Tuesday, July 11, 2017

The Curse of Stupidity

I've seen a number of OSR blogs (rightly) complain of the utterly boring nature of D&D magic weapons.  Plenty of posts have been made offering (welcome) replacements for the tired-as-fuck sword +1.  Doot-dee-doo, OSR to the rescue!

So tired of these

But you know what's dumber than a +1 sword?  A fucking -1 sword.

Granted, you don't see them around much anymore.  Cursed magic items were more of a staple of the old days.  Back then, you never knew if a treasure hoard contained a cursed sword that would penalize you in battle and not allow itself to be thrown away.  You still see this in classic fantasy roguelikes, but that's because it makes item identification a strategic consideration in a world that never made sense to begin with.

And let's face it, of the many nonsensical conventions of OD&D, few made less sense than cursed magic items.  At least how they were used; consider keeping around a really shitty sword that you couldn't drop as a bit of sad revenge against successful burglars.  

"Crap, why can't I put this thing down?"

Let's not forget that magic item creation was a non-trivial act, even for cursed longswords.  Because if it was really easy to make a -1 morning star, then OK, you really should leave a few of those lying around for laughs.  But no, these were probably expensive things that took a high-level wizard a month or two of fasting in a moor.  It's a lot easier to make a sword that actually works.

That doesn't mean there's no role for cursed magic items.  In fact, this is another direction that OSR has been trending already - the idea being that almost all magic items are cursed.  The best kind of curse is a terrible price that must be paid for the use of the item's power.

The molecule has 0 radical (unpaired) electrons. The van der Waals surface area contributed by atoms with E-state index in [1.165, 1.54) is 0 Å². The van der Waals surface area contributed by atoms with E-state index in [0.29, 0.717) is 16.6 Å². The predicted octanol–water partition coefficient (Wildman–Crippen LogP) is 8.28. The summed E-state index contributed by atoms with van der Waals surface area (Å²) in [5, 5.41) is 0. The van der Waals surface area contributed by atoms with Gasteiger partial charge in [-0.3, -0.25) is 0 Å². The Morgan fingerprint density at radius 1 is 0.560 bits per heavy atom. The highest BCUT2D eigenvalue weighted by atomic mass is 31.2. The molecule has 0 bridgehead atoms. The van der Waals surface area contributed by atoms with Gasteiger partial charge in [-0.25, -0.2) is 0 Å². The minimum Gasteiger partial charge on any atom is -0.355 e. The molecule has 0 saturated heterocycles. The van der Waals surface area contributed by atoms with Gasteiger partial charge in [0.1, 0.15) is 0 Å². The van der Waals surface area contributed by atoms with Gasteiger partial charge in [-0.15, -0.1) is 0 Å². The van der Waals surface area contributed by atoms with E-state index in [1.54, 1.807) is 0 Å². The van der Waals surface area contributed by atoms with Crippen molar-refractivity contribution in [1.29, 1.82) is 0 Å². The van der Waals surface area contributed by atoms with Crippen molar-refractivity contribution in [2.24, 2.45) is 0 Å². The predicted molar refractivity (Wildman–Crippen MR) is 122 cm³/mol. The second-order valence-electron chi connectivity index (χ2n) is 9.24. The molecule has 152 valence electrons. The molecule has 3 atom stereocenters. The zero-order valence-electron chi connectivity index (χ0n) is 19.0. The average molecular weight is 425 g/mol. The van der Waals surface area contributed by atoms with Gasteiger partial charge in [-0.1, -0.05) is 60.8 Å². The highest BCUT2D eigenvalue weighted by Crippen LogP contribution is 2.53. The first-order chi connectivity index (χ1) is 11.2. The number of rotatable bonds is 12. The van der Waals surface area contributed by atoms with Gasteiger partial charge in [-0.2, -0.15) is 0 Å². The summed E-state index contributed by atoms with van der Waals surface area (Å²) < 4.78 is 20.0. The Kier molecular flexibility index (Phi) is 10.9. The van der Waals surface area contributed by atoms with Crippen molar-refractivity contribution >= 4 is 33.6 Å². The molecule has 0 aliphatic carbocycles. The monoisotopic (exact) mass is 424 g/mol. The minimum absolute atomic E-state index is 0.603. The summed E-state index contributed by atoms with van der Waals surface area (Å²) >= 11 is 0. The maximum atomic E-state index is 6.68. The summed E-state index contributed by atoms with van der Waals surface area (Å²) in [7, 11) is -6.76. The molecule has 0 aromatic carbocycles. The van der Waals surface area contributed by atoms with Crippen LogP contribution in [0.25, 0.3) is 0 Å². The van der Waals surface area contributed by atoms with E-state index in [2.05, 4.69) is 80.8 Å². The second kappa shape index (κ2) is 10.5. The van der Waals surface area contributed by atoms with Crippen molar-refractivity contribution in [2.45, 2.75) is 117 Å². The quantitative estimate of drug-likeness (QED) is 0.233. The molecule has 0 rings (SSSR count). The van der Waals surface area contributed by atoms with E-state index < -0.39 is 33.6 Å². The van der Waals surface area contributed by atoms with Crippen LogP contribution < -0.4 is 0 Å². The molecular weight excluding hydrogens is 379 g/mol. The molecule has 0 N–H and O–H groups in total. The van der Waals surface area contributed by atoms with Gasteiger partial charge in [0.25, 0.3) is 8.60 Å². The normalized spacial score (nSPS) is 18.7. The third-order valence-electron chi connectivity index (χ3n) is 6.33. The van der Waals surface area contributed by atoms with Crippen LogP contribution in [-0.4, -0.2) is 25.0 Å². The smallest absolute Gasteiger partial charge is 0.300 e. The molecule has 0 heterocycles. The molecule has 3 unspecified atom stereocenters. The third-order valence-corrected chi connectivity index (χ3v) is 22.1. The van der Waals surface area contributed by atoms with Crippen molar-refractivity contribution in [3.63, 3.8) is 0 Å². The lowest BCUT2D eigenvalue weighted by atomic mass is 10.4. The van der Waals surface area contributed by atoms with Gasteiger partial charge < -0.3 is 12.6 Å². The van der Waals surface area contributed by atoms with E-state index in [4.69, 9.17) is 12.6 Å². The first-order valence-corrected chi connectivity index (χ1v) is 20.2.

This is so much better than a -1 sword that it's almost unquantifiable.  Let's enumerate why this is so:

  • Antecedents in fantasy literature: Stormbringer (Elric's sword), The One Ring (an obscure series), etc.
  • It creates a new strategic consideration
  • It's a nice way of compelling the PC to hold onto a cursed item without being heavy-handed
  • It also provides a nice way to keep magic items from being too powerful without something boring like charges
  • It's badass!

Too bad I couldn't find the German cover for maximum metal

Now, if I was a great OSR blogger, I'd have a cool table for rolling random curses, plus a lightweight system of matching them to powers.  But...nah.  First of all, that sounds like a lot of work.  But more importantly, you really don't need a table for this.  You want to be poetic, start with something cool and metal, and then find a reasonable mechanic for it.  

So that's my little OSR musing of the day: get rid of any leftover -1 swords and replace all your magic items with Stormbringers.


  1. I can't remember where I first saw the idea that cursed items were the result of a failed attempt to make a regular item. My idiot apprentice mislabeled the eye of salamander jar as eye of newt and now the luckstone I was making is instead so very heavy....

  2. That rings a bell. But it still doesn't explain why anyone would keep a cursed sword. One day you go to pick up a blade, and oops, you grabbed the wrong one, and now you can't put it down till you find a cleric.

    Also, it's weird that so many of these cursed items can't simply be dropped if that isn't intentional.